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The Knightley News

No one meets their onscreen demise quite as memorably—or often—as onscreen powerhouse Keira Knightley. But this month, the much-dispatched star of such weighty dramas as Anna Karenina and Atonement teams up with singer Adam Levine for some lighter fare, the feel-good Begin Again. Can the Oscar-nominated actress and face of Chanel’s Coco Mademoiselle perfume make it to the end of the picture? Stay tuned.

In 2007, two years after earning an Oscar nomination for portraying Elizabeth Bennet in Pride & Prejudice, Knightley landed the coveted role as the face of Chanel’s Coco Mademoiselle fragrance.

Black tweed dress with white guipure detail at the waist, priced available upon request, at Chanel

Makeup (throughout): Vitalumière Aqua 20 Beige, Poudre Universelle Libre 20 Claire, Le Blush Crème de Chanel 64 inspiration, Le Crayon Khôl 62 Ambre, Illusion D’Ombre 837 Fatal, Inimitable Intense 10 Noire, Rouge Coco Shine 85 Secret

Keira Knightley was getting awfully sick of expiring.

“In each of my [recent] films, I either died or was subjected to a new situation that was more horrific than the last,” she says. Indeed, she’s experienced a virtual catalog of human misery. She commits suicide after a disastrous love affair in Anna Karenina; dies in a bombing raid without being reunited with her falsely imprisoned lover in Atonement; and is kept virtually a prisoner by a rich, abusive husband in The Duchess.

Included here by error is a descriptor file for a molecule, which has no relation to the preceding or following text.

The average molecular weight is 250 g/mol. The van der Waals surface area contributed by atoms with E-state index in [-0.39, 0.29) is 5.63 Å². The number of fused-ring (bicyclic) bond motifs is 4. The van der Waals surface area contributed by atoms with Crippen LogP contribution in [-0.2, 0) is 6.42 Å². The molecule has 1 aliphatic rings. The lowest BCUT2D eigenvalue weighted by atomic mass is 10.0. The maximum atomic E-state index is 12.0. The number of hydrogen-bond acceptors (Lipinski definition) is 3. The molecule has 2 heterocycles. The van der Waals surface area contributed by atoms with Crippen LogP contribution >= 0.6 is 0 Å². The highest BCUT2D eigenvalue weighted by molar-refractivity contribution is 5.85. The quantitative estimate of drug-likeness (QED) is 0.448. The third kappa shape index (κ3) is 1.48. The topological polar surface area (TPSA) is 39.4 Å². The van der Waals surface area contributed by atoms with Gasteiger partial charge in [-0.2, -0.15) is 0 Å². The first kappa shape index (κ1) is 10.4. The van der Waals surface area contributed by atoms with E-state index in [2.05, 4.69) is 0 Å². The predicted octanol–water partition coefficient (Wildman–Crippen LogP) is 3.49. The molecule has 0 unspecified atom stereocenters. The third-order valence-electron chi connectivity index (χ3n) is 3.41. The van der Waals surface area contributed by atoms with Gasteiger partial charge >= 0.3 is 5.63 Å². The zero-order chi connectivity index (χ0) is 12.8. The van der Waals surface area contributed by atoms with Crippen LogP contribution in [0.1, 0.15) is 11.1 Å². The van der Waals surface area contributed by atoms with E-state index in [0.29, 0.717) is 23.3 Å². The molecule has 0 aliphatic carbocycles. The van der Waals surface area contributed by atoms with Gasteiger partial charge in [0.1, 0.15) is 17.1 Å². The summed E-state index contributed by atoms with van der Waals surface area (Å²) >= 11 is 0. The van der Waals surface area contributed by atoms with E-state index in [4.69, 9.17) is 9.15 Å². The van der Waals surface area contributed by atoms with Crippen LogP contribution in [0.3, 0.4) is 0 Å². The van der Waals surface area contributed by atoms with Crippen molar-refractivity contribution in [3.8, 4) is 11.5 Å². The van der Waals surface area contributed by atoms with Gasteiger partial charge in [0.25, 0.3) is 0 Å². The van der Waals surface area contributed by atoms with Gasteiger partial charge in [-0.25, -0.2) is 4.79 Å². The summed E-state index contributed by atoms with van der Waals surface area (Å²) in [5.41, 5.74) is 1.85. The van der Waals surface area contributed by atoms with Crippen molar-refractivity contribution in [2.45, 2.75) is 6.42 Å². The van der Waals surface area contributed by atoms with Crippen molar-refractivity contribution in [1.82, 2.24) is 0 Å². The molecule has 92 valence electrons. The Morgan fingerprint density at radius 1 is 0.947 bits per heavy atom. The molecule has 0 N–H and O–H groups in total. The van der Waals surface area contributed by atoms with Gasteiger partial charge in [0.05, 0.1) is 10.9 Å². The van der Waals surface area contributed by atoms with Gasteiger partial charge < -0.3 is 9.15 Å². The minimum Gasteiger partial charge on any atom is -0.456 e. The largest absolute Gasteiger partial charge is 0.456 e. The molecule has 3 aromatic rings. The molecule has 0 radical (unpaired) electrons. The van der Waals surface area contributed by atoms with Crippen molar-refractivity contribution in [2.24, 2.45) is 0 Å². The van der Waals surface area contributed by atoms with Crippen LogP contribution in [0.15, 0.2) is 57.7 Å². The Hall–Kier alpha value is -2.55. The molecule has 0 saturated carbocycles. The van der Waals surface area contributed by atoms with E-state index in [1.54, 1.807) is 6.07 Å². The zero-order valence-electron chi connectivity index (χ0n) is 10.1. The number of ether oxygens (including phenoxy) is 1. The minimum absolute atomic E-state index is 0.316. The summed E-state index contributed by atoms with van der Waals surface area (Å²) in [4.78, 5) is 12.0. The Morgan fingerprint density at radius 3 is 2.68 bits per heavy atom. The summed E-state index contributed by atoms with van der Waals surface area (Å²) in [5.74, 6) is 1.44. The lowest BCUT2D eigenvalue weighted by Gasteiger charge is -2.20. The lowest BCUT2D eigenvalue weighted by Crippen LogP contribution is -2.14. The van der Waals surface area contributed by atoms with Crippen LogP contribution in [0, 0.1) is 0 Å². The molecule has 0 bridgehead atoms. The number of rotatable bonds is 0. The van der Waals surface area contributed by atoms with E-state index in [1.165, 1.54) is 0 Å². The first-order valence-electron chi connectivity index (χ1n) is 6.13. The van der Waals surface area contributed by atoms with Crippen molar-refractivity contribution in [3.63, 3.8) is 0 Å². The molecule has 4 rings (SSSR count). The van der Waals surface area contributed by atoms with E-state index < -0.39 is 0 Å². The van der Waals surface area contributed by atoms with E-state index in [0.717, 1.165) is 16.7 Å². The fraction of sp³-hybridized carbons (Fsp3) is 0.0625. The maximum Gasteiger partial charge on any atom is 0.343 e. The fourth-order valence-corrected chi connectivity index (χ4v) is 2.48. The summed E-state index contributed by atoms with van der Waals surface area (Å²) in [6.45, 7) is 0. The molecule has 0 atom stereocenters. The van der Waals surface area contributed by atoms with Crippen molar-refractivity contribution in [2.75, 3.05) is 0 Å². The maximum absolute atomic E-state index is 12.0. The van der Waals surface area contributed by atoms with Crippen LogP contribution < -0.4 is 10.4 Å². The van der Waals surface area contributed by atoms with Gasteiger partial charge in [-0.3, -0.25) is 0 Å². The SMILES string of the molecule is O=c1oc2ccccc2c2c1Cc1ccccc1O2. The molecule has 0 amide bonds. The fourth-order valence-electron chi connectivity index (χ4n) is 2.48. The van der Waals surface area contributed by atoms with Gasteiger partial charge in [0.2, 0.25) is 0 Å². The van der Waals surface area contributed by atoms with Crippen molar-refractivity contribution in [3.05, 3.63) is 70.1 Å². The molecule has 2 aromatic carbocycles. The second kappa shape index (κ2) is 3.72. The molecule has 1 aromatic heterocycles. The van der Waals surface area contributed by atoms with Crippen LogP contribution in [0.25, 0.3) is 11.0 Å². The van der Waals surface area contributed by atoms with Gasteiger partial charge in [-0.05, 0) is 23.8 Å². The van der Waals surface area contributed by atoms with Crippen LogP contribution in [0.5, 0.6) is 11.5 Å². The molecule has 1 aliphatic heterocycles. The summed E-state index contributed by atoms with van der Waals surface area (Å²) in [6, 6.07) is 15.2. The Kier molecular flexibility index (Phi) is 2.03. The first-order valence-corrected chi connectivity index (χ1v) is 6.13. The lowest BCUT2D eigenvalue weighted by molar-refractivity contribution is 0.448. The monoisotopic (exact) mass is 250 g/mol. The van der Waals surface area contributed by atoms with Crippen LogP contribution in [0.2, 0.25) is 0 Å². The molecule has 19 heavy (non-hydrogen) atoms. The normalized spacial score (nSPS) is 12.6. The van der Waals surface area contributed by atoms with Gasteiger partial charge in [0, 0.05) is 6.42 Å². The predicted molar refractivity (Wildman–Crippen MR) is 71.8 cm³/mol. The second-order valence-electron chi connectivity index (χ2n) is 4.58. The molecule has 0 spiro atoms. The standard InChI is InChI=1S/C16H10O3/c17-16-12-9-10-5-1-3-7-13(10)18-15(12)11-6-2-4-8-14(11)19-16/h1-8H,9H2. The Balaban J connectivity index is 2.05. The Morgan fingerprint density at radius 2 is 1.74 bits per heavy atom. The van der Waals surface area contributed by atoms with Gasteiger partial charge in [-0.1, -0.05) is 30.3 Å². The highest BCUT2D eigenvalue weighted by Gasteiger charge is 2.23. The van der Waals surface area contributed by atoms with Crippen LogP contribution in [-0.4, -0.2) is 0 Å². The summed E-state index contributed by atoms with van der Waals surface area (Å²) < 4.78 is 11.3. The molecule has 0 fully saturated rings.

Not to mention all those misadventures with pirates in the Caribbean (though we suspect those may have been a tad more fun).

“I wanted more positive vibrations,” says the 29-year-old actress. Her new film, Begin Again, is almost as feel-good as 2006’s uberpopular Once—no coincidence, since both were written and directed by John Carney.

After starring in 15 movies in five years, Keira Knightley has slowed down her filming schedule in order to spend time with her husband, musician James Righton, whom she married last spring, and enjoy being a 20-something.

White cotton top with pearls and sequin embroideries, priced upon request, at Chanel

 

In the movie, which opens July 4, Knightley plays an aspiring songwriter who gets dumped by her boyfriend-slash-songwriting partner (singer and Voice coach Adam Levine) when he gets a contract with a major record label. Forced to hit the open-mike circuit, Knightley’s character is spotted by an equally down-on-his-luck music executive (Mark Ruffalo); in their mutual desperation, they team up to record an album.

“It’s this New York fairy tale of a young woman who tries to finally have the life she always wanted,” Knightley says—and a heartwarming antidote to her usual doom-and-gloom roles.

She even sings her own songs onscreen. “I worked with a vocal coach to find a sound that would work for the character,” she explains, “but two or three were just handed to me on the day we recorded them, so there was a bit of flying by the seat of our pants and hoping for the best.”